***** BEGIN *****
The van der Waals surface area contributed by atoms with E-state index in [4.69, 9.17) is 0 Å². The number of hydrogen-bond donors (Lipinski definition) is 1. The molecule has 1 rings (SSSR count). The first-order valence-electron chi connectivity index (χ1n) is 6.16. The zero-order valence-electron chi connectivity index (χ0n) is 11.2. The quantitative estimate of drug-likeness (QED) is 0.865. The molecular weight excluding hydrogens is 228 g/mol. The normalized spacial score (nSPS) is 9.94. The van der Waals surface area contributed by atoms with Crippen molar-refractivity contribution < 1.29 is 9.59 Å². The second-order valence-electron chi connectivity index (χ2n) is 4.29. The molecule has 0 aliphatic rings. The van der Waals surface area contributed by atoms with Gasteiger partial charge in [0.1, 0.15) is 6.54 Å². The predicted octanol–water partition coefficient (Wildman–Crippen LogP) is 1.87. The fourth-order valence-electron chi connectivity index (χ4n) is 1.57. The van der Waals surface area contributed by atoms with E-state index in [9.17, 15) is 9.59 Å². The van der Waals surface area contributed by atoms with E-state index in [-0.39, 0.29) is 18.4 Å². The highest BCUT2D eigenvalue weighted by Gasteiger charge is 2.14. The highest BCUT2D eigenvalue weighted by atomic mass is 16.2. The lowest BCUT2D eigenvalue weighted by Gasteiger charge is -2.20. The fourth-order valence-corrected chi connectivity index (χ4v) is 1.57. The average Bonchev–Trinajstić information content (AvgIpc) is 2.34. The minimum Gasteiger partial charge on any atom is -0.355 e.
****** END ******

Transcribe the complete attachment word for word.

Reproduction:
The van der Waals surface area contributed by atoms with E-state index in [4.69, 9.17) is 0 Å². The number of hydrogen-bond donors (Lipinski definition) is 1. The molecule has 1 rings (SSSR count). The first-order valence-electron chi connectivity index (χ1n) is 6.16. The zero-order valence-electron chi connectivity index (χ0n) is 11.2. The quantitative estimate of drug-likeness (QED) is 0.865. The molecular weight excluding hydrogens is 228 g/mol. The normalized spacial score (nSPS) is 9.94. The van der Waals surface area contributed by atoms with Crippen molar-refractivity contribution < 1.29 is 9.59 Å². The second-order valence-electron chi connectivity index (χ2n) is 4.29. The molecule has 0 aliphatic rings. The van der Waals surface area contributed by atoms with Gasteiger partial charge in [0.1, 0.15) is 6.54 Å². The predicted octanol–water partition coefficient (Wildman–Crippen LogP) is 1.87. The fourth-order valence-electron chi connectivity index (χ4n) is 1.57. The van der Waals surface area contributed by atoms with E-state index in [9.17, 15) is 9.59 Å². The van der Waals surface area contributed by atoms with E-state index in [-0.39, 0.29) is 18.4 Å². The highest BCUT2D eigenvalue weighted by Gasteiger charge is 2.14. The highest BCUT2D eigenvalue weighted by atomic mass is 16.2. The lowest BCUT2D eigenvalue weighted by Gasteiger charge is -2.20. The fourth-order valence-corrected chi connectivity index (χ4v) is 1.57. The average Bonchev–Trinajstić information content (AvgIpc) is 2.34. The minimum Gasteiger partial charge on any atom is -0.355 e.